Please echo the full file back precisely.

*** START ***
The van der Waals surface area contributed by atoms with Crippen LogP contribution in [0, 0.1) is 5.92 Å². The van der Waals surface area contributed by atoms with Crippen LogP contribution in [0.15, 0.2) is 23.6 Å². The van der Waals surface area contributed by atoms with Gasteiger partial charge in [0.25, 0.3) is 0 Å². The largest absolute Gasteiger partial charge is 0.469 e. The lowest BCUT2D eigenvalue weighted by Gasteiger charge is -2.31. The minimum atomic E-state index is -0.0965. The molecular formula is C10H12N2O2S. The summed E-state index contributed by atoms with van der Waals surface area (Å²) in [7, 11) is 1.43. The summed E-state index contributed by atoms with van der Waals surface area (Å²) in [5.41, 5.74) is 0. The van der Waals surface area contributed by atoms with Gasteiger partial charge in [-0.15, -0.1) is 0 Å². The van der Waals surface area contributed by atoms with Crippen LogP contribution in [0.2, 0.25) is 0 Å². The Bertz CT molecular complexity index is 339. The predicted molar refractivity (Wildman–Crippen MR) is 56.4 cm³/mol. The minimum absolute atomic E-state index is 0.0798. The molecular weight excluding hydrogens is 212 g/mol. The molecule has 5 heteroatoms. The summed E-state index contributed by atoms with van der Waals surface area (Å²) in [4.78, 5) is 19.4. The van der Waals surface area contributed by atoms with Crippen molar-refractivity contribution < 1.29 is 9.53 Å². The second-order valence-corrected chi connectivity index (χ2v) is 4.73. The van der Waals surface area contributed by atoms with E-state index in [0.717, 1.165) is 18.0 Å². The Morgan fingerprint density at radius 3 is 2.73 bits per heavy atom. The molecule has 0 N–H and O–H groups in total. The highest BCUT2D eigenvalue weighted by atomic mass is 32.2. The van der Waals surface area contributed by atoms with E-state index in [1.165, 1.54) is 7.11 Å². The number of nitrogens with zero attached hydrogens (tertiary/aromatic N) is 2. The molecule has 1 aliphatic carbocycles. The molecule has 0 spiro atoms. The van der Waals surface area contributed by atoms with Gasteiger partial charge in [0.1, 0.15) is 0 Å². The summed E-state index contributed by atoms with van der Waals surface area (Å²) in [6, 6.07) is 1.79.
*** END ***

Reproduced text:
The van der Waals surface area contributed by atoms with Crippen LogP contribution in [0, 0.1) is 5.92 Å². The van der Waals surface area contributed by atoms with Crippen LogP contribution in [0.15, 0.2) is 23.6 Å². The van der Waals surface area contributed by atoms with Gasteiger partial charge in [0.25, 0.3) is 0 Å². The largest absolute Gasteiger partial charge is 0.469 e. The lowest BCUT2D eigenvalue weighted by Gasteiger charge is -2.31. The minimum atomic E-state index is -0.0965. The molecular formula is C10H12N2O2S. The summed E-state index contributed by atoms with van der Waals surface area (Å²) in [7, 11) is 1.43. The summed E-state index contributed by atoms with van der Waals surface area (Å²) in [5.41, 5.74) is 0. The van der Waals surface area contributed by atoms with Gasteiger partial charge in [-0.15, -0.1) is 0 Å². The van der Waals surface area contributed by atoms with Crippen LogP contribution in [0.2, 0.25) is 0 Å². The Bertz CT molecular complexity index is 339. The predicted molar refractivity (Wildman–Crippen MR) is 56.4 cm³/mol. The minimum absolute atomic E-state index is 0.0798. The molecular weight excluding hydrogens is 212 g/mol. The molecule has 5 heteroatoms. The summed E-state index contributed by atoms with van der Waals surface area (Å²) in [4.78, 5) is 19.4. The van der Waals surface area contributed by atoms with Crippen molar-refractivity contribution < 1.29 is 9.53 Å². The second-order valence-corrected chi connectivity index (χ2v) is 4.73. The van der Waals surface area contributed by atoms with E-state index in [0.717, 1.165) is 18.0 Å². The Morgan fingerprint density at radius 3 is 2.73 bits per heavy atom. The molecule has 0 N–H and O–H groups in total. The highest BCUT2D eigenvalue weighted by atomic mass is 32.2. The van der Waals surface area contributed by atoms with E-state index in [1.165, 1.54) is 7.11 Å². The number of nitrogens with zero attached hydrogens (tertiary/aromatic N) is 2. The molecule has 1 aliphatic carbocycles. The molecule has 0 spiro atoms. The van der Waals surface area contributed by atoms with Gasteiger partial charge in [0.1, 0.15) is 0 Å². The summed E-state index contributed by atoms with van der Waals surface area (Å²) in [6, 6.07) is 1.79.